Inconsistent chatter from a Sacramento-based 'Sconi attorney.

Wednesday, September 07, 2005

Howard Dean's Opinion on Race

Well if Democratic Party Chairman Howard Dean's says race played a role in the federal government's delayed response to the New Orleans victims of Hurricane Katrina, then it must be so. Remember, this is the same Howard Dean who said this:

"I still want to be the candidate for guys with Confederate flags in their pickup trucks."

as well as this:

"White folks in the South who drive pickup trucks with Confederate flag decals on the back ought to be voting with us, and not [Republicans]..."

This is also the same Howard Dean who pretty much lost all of his momentum in his campaign for the Democractic nomination after this unforgetful line of questioning and waffling:

SHARPTON: You keep talking about talking about race. In the state of Vermont — where you were governor '97, '99, 2001 — not one black or brown held a senior policy position, not one. You yourself said we must do something about it. Nothing was done. Can you explain — since now you want to convene everyone and talk about race, it seems as though you have discovered blacks and browns during this campaign.


SHARPTON: How you can explain not one black or brown working for your administration as governor?

DEAN: Well, actually, I beg to differ with your statistics there -

SHARPTON: This is according to your paper in Vermont, the Associated Press, and the Center for Women in Government.

DEAN: Well, perhaps you ought not to believe everything in the Associated Press -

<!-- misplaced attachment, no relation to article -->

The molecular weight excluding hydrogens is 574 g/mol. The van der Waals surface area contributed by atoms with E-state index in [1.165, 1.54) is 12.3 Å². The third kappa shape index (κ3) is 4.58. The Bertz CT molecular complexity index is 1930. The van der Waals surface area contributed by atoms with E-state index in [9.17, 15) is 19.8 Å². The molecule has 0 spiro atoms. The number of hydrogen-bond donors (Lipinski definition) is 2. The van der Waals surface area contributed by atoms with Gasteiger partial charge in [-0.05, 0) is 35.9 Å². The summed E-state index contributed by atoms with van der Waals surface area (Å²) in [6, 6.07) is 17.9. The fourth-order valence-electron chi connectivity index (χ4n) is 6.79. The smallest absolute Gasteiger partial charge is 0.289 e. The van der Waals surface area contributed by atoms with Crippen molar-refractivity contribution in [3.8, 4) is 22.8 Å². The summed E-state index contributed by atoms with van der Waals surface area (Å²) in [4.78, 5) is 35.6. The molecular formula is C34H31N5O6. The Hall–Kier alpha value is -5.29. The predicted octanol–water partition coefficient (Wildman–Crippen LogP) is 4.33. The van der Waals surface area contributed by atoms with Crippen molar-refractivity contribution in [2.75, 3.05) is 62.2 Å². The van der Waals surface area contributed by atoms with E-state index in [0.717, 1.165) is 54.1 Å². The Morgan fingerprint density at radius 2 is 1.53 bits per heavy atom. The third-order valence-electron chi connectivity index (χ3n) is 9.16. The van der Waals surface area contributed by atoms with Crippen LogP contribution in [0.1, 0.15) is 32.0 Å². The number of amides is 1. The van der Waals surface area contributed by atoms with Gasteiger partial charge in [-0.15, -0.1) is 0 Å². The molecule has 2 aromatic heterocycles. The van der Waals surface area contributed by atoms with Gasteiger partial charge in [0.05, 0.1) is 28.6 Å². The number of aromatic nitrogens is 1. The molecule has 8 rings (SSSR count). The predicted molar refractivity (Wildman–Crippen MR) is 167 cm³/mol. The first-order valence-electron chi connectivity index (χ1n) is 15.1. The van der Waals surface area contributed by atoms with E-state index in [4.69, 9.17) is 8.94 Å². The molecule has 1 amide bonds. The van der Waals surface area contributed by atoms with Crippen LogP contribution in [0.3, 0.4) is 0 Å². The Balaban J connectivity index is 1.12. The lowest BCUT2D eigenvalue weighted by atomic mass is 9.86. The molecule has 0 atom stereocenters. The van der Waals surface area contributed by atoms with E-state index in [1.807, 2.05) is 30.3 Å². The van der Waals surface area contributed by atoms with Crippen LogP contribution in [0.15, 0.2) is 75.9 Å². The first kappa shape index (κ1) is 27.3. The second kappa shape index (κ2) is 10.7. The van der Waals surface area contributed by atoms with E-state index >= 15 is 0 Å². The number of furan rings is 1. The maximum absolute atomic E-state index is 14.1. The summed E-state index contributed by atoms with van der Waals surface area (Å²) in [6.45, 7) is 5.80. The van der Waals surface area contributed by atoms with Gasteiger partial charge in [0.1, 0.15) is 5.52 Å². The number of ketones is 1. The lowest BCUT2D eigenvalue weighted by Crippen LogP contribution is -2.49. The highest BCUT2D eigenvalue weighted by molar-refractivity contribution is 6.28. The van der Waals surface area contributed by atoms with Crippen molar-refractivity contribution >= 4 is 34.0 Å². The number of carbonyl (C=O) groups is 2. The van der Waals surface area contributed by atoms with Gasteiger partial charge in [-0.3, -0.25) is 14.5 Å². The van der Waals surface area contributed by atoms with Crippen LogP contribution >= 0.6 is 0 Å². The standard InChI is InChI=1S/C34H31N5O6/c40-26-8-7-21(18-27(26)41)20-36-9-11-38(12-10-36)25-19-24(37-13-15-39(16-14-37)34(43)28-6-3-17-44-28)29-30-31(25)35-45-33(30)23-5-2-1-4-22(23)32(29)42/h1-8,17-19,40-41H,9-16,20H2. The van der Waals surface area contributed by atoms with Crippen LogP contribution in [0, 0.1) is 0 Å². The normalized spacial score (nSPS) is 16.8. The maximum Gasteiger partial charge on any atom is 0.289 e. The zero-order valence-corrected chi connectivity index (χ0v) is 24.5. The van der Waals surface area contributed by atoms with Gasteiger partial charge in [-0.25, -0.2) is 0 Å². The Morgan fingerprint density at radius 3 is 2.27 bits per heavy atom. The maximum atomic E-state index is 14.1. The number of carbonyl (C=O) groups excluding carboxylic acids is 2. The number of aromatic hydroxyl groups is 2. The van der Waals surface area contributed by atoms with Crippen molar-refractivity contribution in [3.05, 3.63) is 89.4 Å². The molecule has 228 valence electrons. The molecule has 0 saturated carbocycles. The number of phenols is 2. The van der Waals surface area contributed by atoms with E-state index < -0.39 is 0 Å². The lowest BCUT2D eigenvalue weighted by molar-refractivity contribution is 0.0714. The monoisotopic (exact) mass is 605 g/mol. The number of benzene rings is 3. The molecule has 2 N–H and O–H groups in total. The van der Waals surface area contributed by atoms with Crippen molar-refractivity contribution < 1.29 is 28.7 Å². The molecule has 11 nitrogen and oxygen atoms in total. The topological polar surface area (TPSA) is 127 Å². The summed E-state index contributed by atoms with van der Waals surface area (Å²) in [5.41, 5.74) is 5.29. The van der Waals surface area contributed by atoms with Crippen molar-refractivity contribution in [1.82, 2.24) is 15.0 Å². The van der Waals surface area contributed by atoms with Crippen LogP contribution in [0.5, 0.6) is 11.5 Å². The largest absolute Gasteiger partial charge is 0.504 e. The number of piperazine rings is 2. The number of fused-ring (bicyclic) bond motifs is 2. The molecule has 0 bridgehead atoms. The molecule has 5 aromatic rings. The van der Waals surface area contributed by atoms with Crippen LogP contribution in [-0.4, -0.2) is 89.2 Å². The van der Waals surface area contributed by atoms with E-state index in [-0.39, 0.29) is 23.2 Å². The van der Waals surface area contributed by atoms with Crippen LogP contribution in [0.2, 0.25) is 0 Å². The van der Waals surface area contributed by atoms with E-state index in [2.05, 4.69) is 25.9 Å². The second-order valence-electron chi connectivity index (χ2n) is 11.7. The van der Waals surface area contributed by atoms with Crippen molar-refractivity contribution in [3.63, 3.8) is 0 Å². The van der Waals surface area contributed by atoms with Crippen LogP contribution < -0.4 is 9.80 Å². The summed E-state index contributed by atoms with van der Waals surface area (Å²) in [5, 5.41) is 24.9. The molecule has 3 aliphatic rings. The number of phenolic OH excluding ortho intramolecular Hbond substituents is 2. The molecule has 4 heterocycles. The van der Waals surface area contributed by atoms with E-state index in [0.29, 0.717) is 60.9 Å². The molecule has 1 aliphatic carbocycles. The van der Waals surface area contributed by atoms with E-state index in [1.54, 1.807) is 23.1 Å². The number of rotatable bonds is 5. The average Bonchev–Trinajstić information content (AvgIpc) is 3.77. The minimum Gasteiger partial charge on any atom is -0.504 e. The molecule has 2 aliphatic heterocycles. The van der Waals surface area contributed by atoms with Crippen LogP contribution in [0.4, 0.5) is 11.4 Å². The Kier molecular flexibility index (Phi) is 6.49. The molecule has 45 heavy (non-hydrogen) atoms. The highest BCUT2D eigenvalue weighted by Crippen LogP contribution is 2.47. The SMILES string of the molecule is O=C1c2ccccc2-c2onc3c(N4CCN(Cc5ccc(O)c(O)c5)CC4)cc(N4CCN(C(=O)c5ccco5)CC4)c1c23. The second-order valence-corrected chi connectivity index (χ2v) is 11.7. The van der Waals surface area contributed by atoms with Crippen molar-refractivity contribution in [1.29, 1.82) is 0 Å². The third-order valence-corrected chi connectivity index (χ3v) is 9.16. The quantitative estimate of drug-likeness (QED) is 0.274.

SHARPTON: Oh, so you're saying they're incorrect?

DEAN: We do have African-American & Latino workers in state government.

SHARPTON: I said under your administration. Do you have a senior member of your cabinet that was black or brown?

DEAN: We had a senior member of my staff on my 5th floor.

SHARPTON: No, your cabinet.

DEAN: No, we did not. [But the cabinet has only] six members.

SHARPTON: Then you need to let me talk to you about race in this country.

DEAN: Well, let me just say one thing, which I have said before but I'll say it again, if the percentage of African-Americans in your state was any indication of what your views on race were, then Trent Lott would be Martin Luther King.

SHARPTON: I don't think that that answers the question. I think if you're talking — if you want to lecture people on race, you ought to have the background and track record in order to do that. And I think that clearly people — governors import talent, governors reach all over the country to make sure they have diversity. And I think that, while I respect the fact you brought race into this campaign, you ought to talk freely and openly about whether you went out of the box to try to do something about race in your home state and have experience with working with blacks and browns at peer level, not as just friends you might have had in college.

Maybe Howard Dean needs to heed Al Sharpton's advice, once again.

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